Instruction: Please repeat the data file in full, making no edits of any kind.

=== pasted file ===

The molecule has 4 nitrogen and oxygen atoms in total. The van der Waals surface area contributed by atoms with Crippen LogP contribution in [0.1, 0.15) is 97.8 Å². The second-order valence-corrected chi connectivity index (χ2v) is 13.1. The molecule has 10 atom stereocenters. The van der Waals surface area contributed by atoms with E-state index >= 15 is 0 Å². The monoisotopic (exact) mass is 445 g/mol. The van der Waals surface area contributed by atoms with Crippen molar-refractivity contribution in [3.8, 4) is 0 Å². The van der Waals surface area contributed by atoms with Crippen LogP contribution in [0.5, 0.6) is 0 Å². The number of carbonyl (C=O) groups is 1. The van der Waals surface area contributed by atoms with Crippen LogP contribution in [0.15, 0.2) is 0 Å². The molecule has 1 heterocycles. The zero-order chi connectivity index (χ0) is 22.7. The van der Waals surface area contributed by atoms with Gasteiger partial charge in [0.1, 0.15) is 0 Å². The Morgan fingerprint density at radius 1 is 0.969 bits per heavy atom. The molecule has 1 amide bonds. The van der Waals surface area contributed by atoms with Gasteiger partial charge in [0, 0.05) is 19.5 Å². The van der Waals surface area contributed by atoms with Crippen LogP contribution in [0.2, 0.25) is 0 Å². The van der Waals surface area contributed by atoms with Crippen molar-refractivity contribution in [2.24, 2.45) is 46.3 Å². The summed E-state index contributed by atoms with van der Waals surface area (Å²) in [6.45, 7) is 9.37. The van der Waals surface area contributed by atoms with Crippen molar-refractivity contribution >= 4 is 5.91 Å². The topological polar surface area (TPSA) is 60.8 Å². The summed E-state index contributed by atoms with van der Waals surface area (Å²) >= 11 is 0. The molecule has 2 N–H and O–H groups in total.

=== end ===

The molecule has 4 nitrogen and oxygen atoms in total. The van der Waals surface area contributed by atoms with Crippen LogP contribution in [0.1, 0.15) is 97.8 Å². The second-order valence-corrected chi connectivity index (χ2v) is 13.1. The molecule has 10 atom stereocenters. The van der Waals surface area contributed by atoms with E-state index >= 15 is 0 Å². The monoisotopic (exact) mass is 445 g/mol. The van der Waals surface area contributed by atoms with Crippen molar-refractivity contribution in [3.8, 4) is 0 Å². The van der Waals surface area contributed by atoms with Crippen LogP contribution in [0.5, 0.6) is 0 Å². The number of carbonyl (C=O) groups is 1. The van der Waals surface area contributed by atoms with Crippen LogP contribution in [0.15, 0.2) is 0 Å². The molecule has 1 heterocycles. The zero-order chi connectivity index (χ0) is 22.7. The van der Waals surface area contributed by atoms with Gasteiger partial charge in [0.1, 0.15) is 0 Å². The Morgan fingerprint density at radius 1 is 0.969 bits per heavy atom. The molecule has 1 amide bonds. The van der Waals surface area contributed by atoms with Gasteiger partial charge in [0, 0.05) is 19.5 Å². The van der Waals surface area contributed by atoms with Crippen LogP contribution in [0.2, 0.25) is 0 Å². The van der Waals surface area contributed by atoms with Crippen molar-refractivity contribution in [2.24, 2.45) is 46.3 Å². The summed E-state index contributed by atoms with van der Waals surface area (Å²) in [6.45, 7) is 9.37. The van der Waals surface area contributed by atoms with Crippen molar-refractivity contribution >= 4 is 5.91 Å². The topological polar surface area (TPSA) is 60.8 Å². The summed E-state index contributed by atoms with van der Waals surface area (Å²) >= 11 is 0. The molecule has 2 N–H and O–H groups in total.